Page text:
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On Mistakes, Lessons Learned, and the Power of Kind Words

             “Kind words can be short and easy to speak, but their echoes are truly endless.” ― Mother Teresa


            “Many times what we perceive as an error or failure is actually a gift.  And eventually we find that lessons learned from that discouraging experience prove to be of great worth.”—Richelle E. Goodrich


            I reread the client’s text in disbelief. How could I have made this mistake? I looked at my Google calendar.  Nothing there. I looked at the business app. Yep. It was there, but I had not checked there. On a hunch, I glanced once more at my calendar, but ahead one week.  Insert face to palm as I felt a knot begin to form and constrict my insides.




            I once learned that there are three default modes for humans when reacting to a so-called “threats:” fight, flight, or freeze; and, I have years of experience with freezing—absolute glacial freeze. Inside my body, it feels as if the great glaciers of the ice age are tying, twisting, turning and tearing their way through my gut; while on the outside, starting at my extremities, and moving across my outer skin, I physically become cold to the touch.


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            How could this have happened?  I am 53 years old. In addition to 31 years as a teacher in various schools, I also worked at a number of other locations from an early age.  For years, as a teenager, and into my 20th year, I worked as a part-time opener for the local McDonalds, which meant, depending upon which job I was assigned, I had to be at work between 3:30-5:30 am.  Never. Never did I miss a shift. Never have I not shown up for work. Ever. Until age 53.


photo of car parked near mcdonald s
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            What happened?  I had accidentally plugged the date into my Google Calendar for the following Friday.  I could feel my face growing red; my heart pounding in my chest. I could feel that icy sensation crystallizing like shards of glass on a window pane across my epidermis as my innards became more bound up like wet, sweaty socks balled up and stuffed inside a sports shoe for later retrieval.  Was it too late for me to be retrieved and cleaned, or was I stained for life?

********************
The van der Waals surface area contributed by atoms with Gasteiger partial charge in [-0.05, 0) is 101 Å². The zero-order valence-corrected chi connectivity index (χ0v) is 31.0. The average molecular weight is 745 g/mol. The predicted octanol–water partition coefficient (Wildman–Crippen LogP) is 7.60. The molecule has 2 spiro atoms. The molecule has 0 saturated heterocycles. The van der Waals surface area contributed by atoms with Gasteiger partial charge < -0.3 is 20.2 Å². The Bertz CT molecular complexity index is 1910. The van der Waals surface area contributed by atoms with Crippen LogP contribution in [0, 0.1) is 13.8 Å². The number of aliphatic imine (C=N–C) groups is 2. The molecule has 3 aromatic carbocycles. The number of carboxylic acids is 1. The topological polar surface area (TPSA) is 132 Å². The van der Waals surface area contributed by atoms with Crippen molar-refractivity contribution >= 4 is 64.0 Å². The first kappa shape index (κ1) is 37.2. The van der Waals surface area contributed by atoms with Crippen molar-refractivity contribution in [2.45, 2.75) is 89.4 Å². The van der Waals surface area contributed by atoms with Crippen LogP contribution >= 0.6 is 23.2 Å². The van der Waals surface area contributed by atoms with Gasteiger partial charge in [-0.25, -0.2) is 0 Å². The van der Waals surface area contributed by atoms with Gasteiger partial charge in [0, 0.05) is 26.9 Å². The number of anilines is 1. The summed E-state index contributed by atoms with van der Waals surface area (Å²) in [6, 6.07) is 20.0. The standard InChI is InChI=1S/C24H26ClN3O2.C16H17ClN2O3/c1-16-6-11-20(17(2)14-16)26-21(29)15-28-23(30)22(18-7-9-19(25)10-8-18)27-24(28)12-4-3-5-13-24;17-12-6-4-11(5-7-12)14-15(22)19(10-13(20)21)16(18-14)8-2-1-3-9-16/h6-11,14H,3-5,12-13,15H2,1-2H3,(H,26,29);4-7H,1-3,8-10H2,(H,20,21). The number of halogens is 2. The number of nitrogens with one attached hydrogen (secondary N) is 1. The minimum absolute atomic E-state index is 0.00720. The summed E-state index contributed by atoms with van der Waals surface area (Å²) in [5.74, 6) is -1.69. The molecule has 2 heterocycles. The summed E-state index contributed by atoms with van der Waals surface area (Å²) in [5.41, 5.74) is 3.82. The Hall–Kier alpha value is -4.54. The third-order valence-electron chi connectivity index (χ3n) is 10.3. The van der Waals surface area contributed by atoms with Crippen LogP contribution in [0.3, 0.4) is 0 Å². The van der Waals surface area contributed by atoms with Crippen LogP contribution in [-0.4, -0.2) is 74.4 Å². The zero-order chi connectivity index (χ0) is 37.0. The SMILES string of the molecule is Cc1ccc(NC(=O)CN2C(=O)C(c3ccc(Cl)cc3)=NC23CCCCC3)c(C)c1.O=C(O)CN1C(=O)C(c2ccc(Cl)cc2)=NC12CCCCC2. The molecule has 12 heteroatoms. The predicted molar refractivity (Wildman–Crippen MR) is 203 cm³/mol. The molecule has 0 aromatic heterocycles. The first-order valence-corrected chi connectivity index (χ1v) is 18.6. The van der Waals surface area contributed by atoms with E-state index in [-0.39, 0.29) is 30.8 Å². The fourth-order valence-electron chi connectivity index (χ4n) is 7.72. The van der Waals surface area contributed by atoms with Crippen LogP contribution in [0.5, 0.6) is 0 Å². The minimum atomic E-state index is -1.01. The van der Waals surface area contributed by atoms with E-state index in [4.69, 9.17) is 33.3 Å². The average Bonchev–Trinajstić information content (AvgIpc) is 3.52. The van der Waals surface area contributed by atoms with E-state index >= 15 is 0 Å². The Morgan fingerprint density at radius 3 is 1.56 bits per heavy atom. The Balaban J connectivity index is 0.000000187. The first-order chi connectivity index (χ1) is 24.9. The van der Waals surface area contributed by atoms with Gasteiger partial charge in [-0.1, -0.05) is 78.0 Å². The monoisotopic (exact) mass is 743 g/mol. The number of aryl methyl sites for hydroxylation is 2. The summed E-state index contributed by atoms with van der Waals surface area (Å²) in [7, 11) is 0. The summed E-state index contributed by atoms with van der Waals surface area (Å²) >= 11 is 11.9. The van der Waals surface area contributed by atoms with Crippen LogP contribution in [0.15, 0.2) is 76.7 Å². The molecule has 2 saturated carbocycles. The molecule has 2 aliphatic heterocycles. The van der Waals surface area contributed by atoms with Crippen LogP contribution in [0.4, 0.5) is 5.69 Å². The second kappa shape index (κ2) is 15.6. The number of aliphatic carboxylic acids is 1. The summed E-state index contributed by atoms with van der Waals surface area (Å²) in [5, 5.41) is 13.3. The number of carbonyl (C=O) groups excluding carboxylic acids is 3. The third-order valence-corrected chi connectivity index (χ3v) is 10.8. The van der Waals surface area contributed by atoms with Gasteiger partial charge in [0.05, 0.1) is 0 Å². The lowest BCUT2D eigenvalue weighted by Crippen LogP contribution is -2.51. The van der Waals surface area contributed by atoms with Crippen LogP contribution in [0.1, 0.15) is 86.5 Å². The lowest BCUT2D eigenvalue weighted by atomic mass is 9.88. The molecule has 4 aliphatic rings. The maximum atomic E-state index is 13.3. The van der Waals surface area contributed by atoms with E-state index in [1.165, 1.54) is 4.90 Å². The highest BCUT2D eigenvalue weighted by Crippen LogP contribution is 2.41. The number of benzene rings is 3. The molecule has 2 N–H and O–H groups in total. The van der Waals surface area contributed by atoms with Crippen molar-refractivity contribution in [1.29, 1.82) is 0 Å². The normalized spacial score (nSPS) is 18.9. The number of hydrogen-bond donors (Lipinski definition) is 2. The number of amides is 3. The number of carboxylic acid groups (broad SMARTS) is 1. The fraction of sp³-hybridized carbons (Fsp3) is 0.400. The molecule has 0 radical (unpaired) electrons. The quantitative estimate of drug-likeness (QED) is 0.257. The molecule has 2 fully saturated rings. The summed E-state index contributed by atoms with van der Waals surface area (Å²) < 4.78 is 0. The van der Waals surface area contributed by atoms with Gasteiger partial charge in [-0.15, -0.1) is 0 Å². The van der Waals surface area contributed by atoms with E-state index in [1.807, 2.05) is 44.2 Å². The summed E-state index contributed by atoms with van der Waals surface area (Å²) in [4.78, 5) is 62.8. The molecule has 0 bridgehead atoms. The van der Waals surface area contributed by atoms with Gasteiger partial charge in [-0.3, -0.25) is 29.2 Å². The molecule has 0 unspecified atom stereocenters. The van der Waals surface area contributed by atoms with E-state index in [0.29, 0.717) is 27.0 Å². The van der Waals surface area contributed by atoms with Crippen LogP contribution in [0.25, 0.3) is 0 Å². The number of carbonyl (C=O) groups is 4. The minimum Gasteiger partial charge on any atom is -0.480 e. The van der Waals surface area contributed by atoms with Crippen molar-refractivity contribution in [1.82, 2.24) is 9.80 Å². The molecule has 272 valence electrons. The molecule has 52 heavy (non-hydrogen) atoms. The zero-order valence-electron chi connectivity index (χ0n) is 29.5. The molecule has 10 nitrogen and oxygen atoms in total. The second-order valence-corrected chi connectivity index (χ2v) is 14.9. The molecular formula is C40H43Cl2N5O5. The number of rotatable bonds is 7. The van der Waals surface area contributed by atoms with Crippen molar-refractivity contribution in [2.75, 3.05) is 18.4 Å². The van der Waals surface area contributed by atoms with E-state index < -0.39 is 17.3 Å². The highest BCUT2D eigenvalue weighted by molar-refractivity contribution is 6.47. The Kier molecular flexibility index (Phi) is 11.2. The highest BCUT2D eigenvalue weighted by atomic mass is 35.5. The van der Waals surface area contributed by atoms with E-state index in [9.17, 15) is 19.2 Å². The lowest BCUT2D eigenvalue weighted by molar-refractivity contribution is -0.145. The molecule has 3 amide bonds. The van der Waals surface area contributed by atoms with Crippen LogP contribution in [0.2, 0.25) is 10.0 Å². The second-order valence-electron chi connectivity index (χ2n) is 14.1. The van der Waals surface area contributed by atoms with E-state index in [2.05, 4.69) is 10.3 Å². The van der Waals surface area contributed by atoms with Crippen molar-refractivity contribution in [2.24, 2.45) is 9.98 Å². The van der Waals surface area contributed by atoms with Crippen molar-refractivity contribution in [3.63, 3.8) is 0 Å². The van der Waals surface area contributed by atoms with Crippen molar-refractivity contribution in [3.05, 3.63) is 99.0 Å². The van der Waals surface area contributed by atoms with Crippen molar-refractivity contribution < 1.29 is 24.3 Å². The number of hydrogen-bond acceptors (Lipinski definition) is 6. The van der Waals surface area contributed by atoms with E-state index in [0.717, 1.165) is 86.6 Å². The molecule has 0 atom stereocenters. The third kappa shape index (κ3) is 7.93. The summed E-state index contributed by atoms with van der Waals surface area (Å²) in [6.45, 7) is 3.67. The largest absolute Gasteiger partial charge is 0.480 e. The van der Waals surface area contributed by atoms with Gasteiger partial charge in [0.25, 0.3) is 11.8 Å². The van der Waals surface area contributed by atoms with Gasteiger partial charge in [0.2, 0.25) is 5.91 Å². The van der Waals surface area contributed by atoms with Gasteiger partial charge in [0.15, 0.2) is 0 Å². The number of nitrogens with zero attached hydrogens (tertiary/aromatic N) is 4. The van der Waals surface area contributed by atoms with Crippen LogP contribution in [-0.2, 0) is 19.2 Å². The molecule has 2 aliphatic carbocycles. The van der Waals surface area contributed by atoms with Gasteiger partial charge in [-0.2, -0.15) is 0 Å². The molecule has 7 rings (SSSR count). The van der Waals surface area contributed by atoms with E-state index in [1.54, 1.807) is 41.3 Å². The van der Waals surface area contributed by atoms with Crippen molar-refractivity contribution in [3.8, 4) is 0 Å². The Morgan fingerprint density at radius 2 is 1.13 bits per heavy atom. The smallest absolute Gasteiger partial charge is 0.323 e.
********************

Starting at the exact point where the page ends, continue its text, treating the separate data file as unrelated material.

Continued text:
macbook pro turned on displaying schedule on table
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            My current employers and clients don’t know me—at least, not my work history and work ethic.  They don’t really know my passion and drive regarding the ridiculously high bar for which I set for myself.  Honestly, what do they know about me other than my visible outward work behavior, which, up until this point, had been taintless?  Now, this mark, this failure, this complete and total mess-up by me—was now part of my work legacy.




            That’s when the tears hit.  My heart shattered. I made my way to my bathroom, turned on the sink water, then slumped to the floor in a heap and cried.  Tears of regret. Tears of remorse. Tears of, “if only I had.” Salty, briny, bitter tears.  

            This began all over again when I received the typewritten censure.  Here was a young lady, still in her twenties, having to reprimand me. ME!  It was more than I could I take. Great sobs of failure racked my body. I had let the team down.  I was a disappointment. Moving forward I would be asked to . . . , I felt the weight of my error


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Photo by Kat Jayne on


            The clients, though, were nothing but nice when I communicated with them.  Words like, “Everybody makes mistakes;” or, “It’s no big deal;” and, “I still love you and the business,” only made me feel worse.  Not because I thought they weren’t sincere, I think they were, but it still only pointed out more, at least in my mind, that I was a complete and total failure, a letdown.   

            Hours later, as I studied my home Armstrong email inbox, which had contributed to the problem—I did not receive my typical reminder email regarding substitute teaching.  Earlier in the week, for some inexplicable reason, my emails began appearing in a jumbled, random order; and, it now appears that I am not receiving all of them either. I continued examining the inbox, hovering over one tab, and then another, in an attempt to find a way to correct the issue, when an email popped up—of course, in the middle of the inbox, rather than the top, from an unknown name with the subject saying, “Your columns in the Herald Dispatch.”  Hmm . . .


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            As I moved, like a distracted squirrel to grab this little nut of possibility, another email popped up—also, not at the top, but toward the bottom of the inbox—with the subject, “On wearing purple,” the name of my most recent column.  Now, I really felt like a squirrel in Ritter Park during the autumn months when acorns are abundantly available. Which should I grab—click open—first?